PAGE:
By Kevin Williams
Will The Amish Vote For Trump?
The Amish are not a political people for the most part. There are Amish who are members of school boards and even some zoning commissions, but that is about the extent of their political involvement. Pennsylvania and Ohio, however, are hotly contested Presidential states and each candidate is looking for an advantage. In the Amish, President Trump has found a constituency that is – in some ways – a natural fit. In other ways, not as much. So will the Amish vote for Trump? I’m truly not sure if the Trump campaign will get much tracition from their overtures to the Amish. I mean, I think he’ll get some voters but I think the vast majority of Amish will remain apolitical.
The Times of London recently did an illuminating piece about the Amish support of President Trump. Typically, I’d just link to the story here and that would be that but The Times has a paywall for EVERYTHING, so I bought the article and am excerpting parts of it here.
The type of participation at political rallies like you see in the photo above is very unusual, but the above does illustrate how at least some Amish are becoming involved in the 2020 campaign. Now, on one hand, President Trump appeals to the Amish: pro-life and pro-business. On the other hand, some of the President’s more bombastic traits may be a turn off. That’s why I think that, ultimately, it’s going to be a wash. He’ll gain some votes, lose some votes. I doubt Senator Biden gets many Amish votes at all.
Here is an excerpt from the Times of London article:
The bucolic tranquillity of Lancaster County — where more than 10 per cent of America’s 350,000-strong Amish population pursue their devout, old-fashioned lives — is deceptive, however.
The Amish, who speak a German dialect called Pennsylvania Dutch inherited from ancestors who fled European religious persecution centuries ago — have traditionally shielded themselves from crime and kept aloof from politics. No longer.
The article never says where the above photos were taken, or when, but the fact that they depict Plain involvement is noteworthy.
The George W. Bush campaign attempted some Amish outreach in 2004 and it was met with some receptive votes from Amish but studies show that, overall, the effort yielded little and George W. Bush was probably a more natural candidate for the Amish to support. Interestingly, there was some Amish support of Obama, especially near Elkhart, Indiana where the Great Recession squashed the economy of northern Indiana.
Another excerpt from the Times article:
At the Countryside Road Stand, a few tourists are perusing the canned sauerkraut and wooden crafts. Eli Stoltzfus, the owner, is dismayed by the Black Lives Matter protests. “I don’t like them one bit. Protesting is not our way of doing things. We like to go out and work instead of working against things,” he said, setting out Halloween-themed woodwork.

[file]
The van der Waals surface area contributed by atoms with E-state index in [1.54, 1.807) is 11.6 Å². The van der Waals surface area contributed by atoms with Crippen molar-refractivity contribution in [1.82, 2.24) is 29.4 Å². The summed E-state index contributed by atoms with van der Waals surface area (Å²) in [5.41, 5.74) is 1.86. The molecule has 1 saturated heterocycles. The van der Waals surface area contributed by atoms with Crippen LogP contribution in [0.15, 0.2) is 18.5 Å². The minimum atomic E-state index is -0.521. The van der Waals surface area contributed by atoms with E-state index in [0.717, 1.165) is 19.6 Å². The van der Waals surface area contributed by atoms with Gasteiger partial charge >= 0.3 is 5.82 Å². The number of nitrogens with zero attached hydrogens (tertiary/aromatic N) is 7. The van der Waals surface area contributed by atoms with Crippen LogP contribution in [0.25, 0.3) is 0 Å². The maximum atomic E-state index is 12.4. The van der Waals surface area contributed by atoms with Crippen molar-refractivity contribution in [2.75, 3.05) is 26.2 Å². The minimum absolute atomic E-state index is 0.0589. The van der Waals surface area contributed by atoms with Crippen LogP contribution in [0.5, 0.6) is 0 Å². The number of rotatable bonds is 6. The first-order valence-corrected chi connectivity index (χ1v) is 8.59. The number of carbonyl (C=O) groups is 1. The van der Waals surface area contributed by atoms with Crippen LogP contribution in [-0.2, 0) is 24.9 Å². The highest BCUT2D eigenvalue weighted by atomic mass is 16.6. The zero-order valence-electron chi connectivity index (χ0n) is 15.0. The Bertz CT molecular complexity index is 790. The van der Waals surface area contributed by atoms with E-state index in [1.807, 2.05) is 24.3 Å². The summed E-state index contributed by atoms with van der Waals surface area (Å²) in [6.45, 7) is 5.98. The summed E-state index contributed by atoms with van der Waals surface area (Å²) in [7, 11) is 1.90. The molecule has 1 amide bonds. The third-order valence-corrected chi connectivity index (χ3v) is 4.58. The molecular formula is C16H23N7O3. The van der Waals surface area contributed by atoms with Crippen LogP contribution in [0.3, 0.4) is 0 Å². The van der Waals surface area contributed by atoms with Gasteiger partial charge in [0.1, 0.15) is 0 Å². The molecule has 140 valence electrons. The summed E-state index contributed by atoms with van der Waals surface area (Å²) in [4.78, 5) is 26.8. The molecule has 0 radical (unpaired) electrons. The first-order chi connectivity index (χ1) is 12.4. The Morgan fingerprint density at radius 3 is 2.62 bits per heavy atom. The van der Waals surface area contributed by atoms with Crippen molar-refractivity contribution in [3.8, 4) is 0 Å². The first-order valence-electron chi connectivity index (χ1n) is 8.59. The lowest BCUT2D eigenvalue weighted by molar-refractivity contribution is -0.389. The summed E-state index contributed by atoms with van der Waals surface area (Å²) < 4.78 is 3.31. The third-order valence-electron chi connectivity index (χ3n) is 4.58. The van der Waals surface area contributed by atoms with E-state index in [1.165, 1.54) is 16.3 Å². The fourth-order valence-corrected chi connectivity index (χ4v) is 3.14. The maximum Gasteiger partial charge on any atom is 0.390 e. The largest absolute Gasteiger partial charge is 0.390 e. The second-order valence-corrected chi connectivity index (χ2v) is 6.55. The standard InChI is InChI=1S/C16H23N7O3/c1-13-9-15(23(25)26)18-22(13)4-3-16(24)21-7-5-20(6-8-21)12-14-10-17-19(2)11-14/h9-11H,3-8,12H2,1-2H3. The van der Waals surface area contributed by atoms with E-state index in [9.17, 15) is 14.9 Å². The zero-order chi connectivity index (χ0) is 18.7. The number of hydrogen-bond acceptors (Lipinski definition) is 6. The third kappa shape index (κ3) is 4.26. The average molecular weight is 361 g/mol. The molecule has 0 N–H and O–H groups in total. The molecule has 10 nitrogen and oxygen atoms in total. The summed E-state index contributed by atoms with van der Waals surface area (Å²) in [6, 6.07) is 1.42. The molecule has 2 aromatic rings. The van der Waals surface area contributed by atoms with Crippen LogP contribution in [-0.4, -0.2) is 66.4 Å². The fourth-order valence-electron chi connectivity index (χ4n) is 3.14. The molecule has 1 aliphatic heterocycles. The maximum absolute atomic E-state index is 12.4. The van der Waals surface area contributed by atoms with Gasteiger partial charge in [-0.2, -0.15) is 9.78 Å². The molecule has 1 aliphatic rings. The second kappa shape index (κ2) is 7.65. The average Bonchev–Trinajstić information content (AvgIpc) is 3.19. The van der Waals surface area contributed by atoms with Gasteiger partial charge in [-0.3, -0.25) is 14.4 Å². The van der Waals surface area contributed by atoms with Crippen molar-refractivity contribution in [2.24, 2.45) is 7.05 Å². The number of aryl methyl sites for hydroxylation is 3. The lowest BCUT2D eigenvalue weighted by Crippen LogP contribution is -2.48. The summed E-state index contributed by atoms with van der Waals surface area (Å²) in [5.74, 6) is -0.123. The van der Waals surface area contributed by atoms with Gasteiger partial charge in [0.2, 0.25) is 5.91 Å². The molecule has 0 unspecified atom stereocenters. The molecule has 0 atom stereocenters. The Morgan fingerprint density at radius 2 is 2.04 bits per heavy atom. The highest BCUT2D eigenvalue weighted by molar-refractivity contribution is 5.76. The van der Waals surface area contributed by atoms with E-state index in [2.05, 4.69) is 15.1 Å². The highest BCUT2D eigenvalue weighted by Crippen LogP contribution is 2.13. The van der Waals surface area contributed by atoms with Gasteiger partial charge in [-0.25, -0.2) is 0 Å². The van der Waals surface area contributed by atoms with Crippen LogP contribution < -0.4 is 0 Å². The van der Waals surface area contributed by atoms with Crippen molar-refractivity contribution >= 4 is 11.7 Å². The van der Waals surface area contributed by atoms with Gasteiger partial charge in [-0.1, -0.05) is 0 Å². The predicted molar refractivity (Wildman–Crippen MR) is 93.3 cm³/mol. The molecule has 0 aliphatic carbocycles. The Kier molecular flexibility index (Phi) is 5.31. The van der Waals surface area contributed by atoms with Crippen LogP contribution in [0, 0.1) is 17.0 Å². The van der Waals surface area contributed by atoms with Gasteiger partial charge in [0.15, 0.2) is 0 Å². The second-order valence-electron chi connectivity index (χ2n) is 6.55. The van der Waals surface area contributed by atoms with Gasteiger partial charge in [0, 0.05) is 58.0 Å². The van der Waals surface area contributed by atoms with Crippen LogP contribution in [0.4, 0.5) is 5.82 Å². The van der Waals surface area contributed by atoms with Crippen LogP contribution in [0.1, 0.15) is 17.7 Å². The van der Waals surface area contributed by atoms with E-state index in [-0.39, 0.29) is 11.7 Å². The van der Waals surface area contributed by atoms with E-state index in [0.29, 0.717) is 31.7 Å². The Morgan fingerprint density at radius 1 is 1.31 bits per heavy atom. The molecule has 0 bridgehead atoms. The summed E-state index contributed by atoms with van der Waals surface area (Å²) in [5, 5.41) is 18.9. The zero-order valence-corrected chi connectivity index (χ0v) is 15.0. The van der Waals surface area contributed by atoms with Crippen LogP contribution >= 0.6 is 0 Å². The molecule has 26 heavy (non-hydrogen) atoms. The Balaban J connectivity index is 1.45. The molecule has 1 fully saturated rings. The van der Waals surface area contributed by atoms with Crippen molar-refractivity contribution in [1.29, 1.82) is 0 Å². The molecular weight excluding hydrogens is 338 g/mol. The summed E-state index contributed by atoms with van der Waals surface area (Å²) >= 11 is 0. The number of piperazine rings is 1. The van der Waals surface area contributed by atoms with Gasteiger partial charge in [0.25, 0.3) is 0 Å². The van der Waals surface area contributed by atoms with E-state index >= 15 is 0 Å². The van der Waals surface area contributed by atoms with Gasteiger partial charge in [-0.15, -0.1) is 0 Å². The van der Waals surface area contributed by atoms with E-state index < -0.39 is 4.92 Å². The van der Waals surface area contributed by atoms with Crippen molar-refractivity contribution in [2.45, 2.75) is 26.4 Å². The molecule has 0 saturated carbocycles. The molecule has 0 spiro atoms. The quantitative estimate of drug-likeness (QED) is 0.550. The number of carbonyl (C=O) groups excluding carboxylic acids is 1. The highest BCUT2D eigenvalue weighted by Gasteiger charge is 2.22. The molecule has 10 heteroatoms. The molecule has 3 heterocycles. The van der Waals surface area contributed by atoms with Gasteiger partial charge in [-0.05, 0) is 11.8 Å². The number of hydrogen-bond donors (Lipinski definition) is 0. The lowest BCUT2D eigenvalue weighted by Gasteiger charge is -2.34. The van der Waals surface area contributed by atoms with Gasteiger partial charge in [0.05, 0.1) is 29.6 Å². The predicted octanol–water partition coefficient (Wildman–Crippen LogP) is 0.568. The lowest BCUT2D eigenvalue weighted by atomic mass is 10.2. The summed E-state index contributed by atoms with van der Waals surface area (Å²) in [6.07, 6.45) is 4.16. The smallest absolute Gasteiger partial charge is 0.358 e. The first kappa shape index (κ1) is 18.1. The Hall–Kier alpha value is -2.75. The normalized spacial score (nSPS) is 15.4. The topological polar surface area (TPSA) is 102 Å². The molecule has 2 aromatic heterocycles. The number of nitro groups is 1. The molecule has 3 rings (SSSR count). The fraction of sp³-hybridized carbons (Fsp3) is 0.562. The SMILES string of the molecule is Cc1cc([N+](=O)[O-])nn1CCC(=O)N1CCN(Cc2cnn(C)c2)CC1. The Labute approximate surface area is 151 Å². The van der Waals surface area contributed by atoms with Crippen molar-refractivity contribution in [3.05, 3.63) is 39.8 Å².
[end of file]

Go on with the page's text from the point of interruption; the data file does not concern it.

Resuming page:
Stoltzfus plans to vote for Trump. “It’s not always good what he says but the way he handles things is pretty good. In my opinion, he’ll get in again. I think it’s the Lord’s will.”
Donald Kraybill, the author of The Riddle of Amish Culture, pointed out that there was a temporary surge in Amish voters for George W. Bush in 2004. “A number of them were very active at that time but then they felt they’d gone too far overboard with that,” he said. “The Amish would be mostly aligned with traditional, conservative thinking which I’d say is very different from the Trump republican brand that he’s creating.”
The article really doesn’t go into the type of deep depth that I’d have like to have seen, so it’s really tough to draw any conclusions. I think that is the biggest takeaway from the article. From a reporting standpoint, the journalist was kind of “lazy”, stopping at established tourism spots and the like. In those more public-facing spots you’ll be more likely to find “involved” Amish, meaning ones that might be inclined to vote.
AMISH VOTING VOICES
Despite being kind of “lazy” journalism, the article did manage to capture some Amish voices about the topic, so I give the reporter credit for that. Here is another excerpt:
“We’re at a time when it’s very important to vote and I agree with that, but I’ve never registered,” said an Amish woman, tending to her garden.
In the craft shop at the Amish House and Farm, Rachel Esh, an Old Order Amish woman, is suspicious of the official coronavirus death toll and horrified by the protests dividing America. She supports Trump but says she won’t vote.
“The neighbour gives us the paper sometimes but to me it just makes me sick to even read about [the civil unrest]. We’re not into politics and we don’t vote but for myself I would want Trump back,” she said, sewing a quilt. “It’s all in the Lord’s hands, and we just pray that the right one comes in.”
So, there you have it. Will the Amish vote for Trump? I think the sentiment of Rachel Esh is probably pretty common: supports Trump but won’t likely vote. We’ll see what the outcome is on November 3 and whether there is more Amish outreach between now and then.